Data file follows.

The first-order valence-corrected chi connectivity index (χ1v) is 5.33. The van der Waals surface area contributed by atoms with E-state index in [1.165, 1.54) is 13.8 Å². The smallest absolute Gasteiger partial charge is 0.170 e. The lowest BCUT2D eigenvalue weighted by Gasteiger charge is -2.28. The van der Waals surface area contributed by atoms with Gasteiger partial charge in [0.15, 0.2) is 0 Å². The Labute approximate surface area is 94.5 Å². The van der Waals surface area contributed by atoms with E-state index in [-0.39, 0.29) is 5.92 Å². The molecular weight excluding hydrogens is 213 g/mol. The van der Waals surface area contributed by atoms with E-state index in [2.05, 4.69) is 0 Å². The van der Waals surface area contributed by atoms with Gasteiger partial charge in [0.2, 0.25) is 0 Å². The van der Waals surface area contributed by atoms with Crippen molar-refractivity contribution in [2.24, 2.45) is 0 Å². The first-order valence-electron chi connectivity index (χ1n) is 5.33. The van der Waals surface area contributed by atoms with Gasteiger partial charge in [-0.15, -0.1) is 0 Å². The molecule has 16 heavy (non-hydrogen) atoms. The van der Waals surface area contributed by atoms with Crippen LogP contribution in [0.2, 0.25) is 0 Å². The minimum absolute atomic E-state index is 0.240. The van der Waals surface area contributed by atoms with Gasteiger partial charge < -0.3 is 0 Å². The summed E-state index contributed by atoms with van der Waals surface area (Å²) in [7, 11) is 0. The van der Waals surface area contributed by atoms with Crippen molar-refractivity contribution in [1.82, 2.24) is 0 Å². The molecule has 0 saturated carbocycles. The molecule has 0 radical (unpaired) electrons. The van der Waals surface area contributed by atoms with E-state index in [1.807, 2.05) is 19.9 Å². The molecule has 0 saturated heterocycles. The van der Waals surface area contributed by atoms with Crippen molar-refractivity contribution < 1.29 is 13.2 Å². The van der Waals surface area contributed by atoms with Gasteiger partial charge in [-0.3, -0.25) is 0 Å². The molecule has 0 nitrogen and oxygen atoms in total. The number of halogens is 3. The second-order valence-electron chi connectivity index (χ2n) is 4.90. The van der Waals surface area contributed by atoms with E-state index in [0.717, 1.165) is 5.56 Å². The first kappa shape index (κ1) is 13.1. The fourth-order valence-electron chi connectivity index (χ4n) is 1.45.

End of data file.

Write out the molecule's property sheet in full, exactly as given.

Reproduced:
The first-order valence-corrected chi connectivity index (χ1v) is 5.33. The van der Waals surface area contributed by atoms with E-state index in [1.165, 1.54) is 13.8 Å². The smallest absolute Gasteiger partial charge is 0.170 e. The lowest BCUT2D eigenvalue weighted by Gasteiger charge is -2.28. The van der Waals surface area contributed by atoms with Gasteiger partial charge in [0.15, 0.2) is 0 Å². The Labute approximate surface area is 94.5 Å². The van der Waals surface area contributed by atoms with E-state index in [-0.39, 0.29) is 5.92 Å². The molecular weight excluding hydrogens is 213 g/mol. The van der Waals surface area contributed by atoms with E-state index in [2.05, 4.69) is 0 Å². The van der Waals surface area contributed by atoms with Gasteiger partial charge in [0.2, 0.25) is 0 Å². The van der Waals surface area contributed by atoms with Crippen molar-refractivity contribution in [2.24, 2.45) is 0 Å². The first-order valence-electron chi connectivity index (χ1n) is 5.33. The van der Waals surface area contributed by atoms with Gasteiger partial charge in [-0.15, -0.1) is 0 Å². The molecule has 16 heavy (non-hydrogen) atoms. The van der Waals surface area contributed by atoms with Crippen LogP contribution in [0.2, 0.25) is 0 Å². The minimum absolute atomic E-state index is 0.240. The van der Waals surface area contributed by atoms with Gasteiger partial charge < -0.3 is 0 Å². The summed E-state index contributed by atoms with van der Waals surface area (Å²) in [7, 11) is 0. The van der Waals surface area contributed by atoms with Crippen molar-refractivity contribution in [1.82, 2.24) is 0 Å². The molecule has 0 saturated carbocycles. The molecule has 0 radical (unpaired) electrons. The van der Waals surface area contributed by atoms with E-state index in [1.807, 2.05) is 19.9 Å². The molecule has 0 saturated heterocycles. The van der Waals surface area contributed by atoms with Crippen molar-refractivity contribution < 1.29 is 13.2 Å². The van der Waals surface area contributed by atoms with Gasteiger partial charge in [-0.3, -0.25) is 0 Å². The molecule has 0 nitrogen and oxygen atoms in total. The number of halogens is 3. The second-order valence-electron chi connectivity index (χ2n) is 4.90. The van der Waals surface area contributed by atoms with E-state index in [0.717, 1.165) is 5.56 Å². The first kappa shape index (κ1) is 13.1. The fourth-order valence-electron chi connectivity index (χ4n) is 1.45.